The live oak is one of those plants that is inseparable from Florida’s identity. Since live oaks live for hundreds of years, several generations get to enjoy each majestic, sprawling tree that is draped with moss. These trees provide many ecosystem services, and they are an excellent choice for homeowners who are searching for sturdy, wind-resistant trees.
Quercus virginiana is a massive oak tree that reaches 60-80 feet tall and up to 60-120 feet wide when grown under the right conditions. Although it can be trained to an upright growth habit, live oak will become multi-trunked with many winding branches if left alone. The bark starts out reddish-brown and lightly grooved when young, but mature trees have bark that is gray to nearly black, with deep furrows. When grown in the proper conditions, these trees can survive for centuries.
The evergreen leaves are oval and about two to five inches long. The tops are dark green and glossy, while underneath they are paler green and sometimes fuzzy. Flower spikes, called “catkins,” emerge in spring and are small and green. These insignificant flowers lead to acorns that are dark brown, oval-shaped, and three quarters of an inch long, with a bowl-shaped, scaly cap. Birds and other wildlife will flock to the tree for acorns.
Planting and Care
Live oaks can be planted in zones 7B through 10B. They are ideal shade trees, but make sure your planting location is large enough to accommodate its mature size. If planted too close to curbs, sidewalks, or driveways, the roots may eventually grow large enough to lift and crack surfaces. Choose a planting location that is in full sun to partial shade with moist, acidic soil of sand, loam, or clay. However, live oak can tolerate alkaline soils, salt, and drought. Make sure the tree has plenty of room to spread by not planting it near or under utility lines, light posts, etc.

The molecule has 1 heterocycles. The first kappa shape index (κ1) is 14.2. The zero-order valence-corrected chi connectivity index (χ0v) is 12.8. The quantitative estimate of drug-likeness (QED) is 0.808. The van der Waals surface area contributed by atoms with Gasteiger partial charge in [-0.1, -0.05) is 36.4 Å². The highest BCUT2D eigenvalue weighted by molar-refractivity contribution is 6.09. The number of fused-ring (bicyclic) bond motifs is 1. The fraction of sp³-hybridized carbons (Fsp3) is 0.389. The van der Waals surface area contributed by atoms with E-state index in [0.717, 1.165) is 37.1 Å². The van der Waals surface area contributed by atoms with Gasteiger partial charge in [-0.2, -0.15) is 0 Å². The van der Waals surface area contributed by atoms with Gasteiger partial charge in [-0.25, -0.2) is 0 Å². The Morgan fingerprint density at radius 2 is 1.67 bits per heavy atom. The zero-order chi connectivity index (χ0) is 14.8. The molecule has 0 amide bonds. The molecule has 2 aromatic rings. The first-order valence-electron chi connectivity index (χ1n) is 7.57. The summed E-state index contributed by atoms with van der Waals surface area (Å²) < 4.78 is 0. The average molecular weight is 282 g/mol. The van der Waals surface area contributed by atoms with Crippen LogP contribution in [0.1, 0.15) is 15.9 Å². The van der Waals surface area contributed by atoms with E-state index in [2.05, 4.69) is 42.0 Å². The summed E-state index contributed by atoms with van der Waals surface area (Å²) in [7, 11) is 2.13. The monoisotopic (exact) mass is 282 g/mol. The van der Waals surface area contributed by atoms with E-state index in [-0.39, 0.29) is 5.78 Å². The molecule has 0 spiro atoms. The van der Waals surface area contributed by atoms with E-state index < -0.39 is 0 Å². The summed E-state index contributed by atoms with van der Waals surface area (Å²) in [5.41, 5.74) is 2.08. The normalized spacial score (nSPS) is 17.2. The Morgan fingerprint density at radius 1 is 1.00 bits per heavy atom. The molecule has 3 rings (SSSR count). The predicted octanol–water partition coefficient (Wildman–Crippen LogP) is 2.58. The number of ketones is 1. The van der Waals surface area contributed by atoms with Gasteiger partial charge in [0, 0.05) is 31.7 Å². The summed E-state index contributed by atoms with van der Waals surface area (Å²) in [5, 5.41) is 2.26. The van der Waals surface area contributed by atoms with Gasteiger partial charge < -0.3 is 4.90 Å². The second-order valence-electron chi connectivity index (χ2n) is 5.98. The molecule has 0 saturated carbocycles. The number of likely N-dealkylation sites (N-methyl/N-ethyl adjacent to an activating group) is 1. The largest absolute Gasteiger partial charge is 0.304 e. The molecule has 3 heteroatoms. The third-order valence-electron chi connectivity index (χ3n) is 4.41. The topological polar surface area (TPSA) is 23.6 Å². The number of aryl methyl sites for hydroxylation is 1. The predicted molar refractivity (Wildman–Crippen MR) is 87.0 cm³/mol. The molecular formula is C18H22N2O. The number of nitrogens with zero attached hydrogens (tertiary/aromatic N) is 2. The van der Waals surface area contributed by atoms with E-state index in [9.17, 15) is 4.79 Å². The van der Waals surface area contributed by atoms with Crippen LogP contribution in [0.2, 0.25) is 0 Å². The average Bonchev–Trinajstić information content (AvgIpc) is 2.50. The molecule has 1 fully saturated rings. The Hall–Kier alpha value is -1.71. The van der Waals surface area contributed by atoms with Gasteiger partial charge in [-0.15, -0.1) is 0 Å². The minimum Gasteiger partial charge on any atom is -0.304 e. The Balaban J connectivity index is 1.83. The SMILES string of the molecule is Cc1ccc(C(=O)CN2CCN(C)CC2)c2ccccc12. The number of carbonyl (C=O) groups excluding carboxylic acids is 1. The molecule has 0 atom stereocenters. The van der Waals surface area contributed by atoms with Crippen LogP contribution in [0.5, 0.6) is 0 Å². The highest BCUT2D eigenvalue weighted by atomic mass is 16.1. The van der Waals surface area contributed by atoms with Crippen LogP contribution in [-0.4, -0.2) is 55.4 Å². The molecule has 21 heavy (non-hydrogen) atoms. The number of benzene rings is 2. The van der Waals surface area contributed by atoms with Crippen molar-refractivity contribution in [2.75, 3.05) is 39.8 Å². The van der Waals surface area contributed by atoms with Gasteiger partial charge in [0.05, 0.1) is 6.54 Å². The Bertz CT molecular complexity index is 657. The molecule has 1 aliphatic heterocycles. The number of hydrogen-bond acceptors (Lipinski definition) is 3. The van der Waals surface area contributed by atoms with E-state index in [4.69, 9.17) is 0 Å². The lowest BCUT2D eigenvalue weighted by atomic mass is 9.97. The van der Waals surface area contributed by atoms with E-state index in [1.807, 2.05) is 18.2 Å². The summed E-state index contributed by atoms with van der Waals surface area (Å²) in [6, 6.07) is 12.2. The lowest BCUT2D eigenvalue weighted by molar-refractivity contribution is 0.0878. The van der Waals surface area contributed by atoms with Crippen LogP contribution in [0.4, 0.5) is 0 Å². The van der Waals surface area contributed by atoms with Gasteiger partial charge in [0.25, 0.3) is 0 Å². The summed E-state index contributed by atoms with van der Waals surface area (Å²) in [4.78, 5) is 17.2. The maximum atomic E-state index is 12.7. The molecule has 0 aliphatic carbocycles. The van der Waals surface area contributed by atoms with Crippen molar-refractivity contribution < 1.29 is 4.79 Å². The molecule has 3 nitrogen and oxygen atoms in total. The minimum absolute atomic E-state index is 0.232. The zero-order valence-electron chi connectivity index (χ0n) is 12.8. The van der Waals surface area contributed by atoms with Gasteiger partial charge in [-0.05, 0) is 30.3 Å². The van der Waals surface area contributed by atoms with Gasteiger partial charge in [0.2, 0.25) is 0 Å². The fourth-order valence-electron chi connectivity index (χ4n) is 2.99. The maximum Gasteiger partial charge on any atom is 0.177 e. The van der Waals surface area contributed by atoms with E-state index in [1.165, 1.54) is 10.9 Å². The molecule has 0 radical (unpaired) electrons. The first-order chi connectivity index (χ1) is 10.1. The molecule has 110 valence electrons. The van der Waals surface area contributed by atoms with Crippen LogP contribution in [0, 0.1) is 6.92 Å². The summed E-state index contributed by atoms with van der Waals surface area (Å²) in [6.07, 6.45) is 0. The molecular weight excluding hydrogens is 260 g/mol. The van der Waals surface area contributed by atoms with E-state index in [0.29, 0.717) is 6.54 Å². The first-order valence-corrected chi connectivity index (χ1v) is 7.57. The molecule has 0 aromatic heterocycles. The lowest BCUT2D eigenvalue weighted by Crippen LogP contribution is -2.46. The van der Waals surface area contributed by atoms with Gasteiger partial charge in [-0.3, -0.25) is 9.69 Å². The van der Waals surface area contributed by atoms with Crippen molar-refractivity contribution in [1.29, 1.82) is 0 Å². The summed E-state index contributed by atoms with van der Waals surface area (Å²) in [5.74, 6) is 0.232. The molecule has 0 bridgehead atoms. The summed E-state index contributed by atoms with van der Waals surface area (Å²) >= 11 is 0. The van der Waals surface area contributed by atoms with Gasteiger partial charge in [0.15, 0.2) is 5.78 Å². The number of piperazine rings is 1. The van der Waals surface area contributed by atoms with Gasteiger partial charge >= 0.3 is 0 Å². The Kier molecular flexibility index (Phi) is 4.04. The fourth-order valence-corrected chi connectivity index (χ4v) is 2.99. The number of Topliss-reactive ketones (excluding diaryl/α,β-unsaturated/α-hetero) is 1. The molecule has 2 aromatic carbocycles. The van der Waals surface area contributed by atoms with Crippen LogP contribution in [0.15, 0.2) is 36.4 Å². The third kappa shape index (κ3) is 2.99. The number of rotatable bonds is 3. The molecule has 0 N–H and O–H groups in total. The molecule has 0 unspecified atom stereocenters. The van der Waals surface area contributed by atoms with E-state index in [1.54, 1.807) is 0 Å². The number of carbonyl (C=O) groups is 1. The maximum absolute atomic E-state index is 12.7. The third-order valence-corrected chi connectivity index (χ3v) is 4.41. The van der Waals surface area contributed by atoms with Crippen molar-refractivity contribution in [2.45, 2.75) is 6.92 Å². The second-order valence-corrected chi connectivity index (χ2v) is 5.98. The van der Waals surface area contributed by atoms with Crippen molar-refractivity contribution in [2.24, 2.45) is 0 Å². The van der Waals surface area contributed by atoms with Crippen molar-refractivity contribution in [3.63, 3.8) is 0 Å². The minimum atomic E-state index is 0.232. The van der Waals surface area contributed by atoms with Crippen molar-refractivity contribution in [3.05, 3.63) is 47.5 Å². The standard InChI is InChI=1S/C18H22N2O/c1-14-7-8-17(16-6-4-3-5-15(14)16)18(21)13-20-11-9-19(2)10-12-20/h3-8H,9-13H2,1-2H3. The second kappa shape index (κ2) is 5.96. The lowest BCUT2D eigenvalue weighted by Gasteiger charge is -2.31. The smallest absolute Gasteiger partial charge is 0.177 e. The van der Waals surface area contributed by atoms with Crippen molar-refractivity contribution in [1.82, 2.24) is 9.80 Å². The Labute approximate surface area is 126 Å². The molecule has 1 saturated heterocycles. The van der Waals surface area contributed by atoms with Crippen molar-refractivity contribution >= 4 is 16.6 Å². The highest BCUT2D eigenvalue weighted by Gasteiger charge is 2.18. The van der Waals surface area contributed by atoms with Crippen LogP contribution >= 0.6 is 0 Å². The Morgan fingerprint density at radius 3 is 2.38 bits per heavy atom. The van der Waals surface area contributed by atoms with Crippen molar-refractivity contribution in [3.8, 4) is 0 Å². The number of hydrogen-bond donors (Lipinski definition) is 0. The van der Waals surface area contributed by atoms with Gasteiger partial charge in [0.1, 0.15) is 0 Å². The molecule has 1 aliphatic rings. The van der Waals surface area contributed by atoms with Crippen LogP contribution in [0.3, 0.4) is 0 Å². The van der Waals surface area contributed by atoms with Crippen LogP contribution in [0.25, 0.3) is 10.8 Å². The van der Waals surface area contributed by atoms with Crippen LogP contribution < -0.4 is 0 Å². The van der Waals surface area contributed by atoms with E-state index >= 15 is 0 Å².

Once you’ve planted your tree, establish a routine maintenance plan. You’ll need to reduce or remove multiple trunks that compete with the leader. Also, you should prune branches that form a narrow angle with the trunk because these are more likely to split from the tree as it ages. A dominant central leader will provide the tree with strong branch attachments and an overall durable structure that will help minimize wind damage. Prune your tree annually for the first five years, and then every three years until it reaches 30 years old.
Severe pest or disease problems are unlikely. Occasionally, you may find galls, scales, aphids, or boring insects. Young or weakened trees are more susceptible to pests. Oak wilt is a fatal disease that spreads from leaves into the heart of the tree, but so far it is primarily found in Texas. Diseases you may encounter include canker diseases, leaf spots caused by fungi, powdery mildew, and shoestring root rot. The best way to avoid disease is by providing a stress-free environment.
If you have any questions or concerns as you care for your live oak tree, contact the experts at your county Extension office.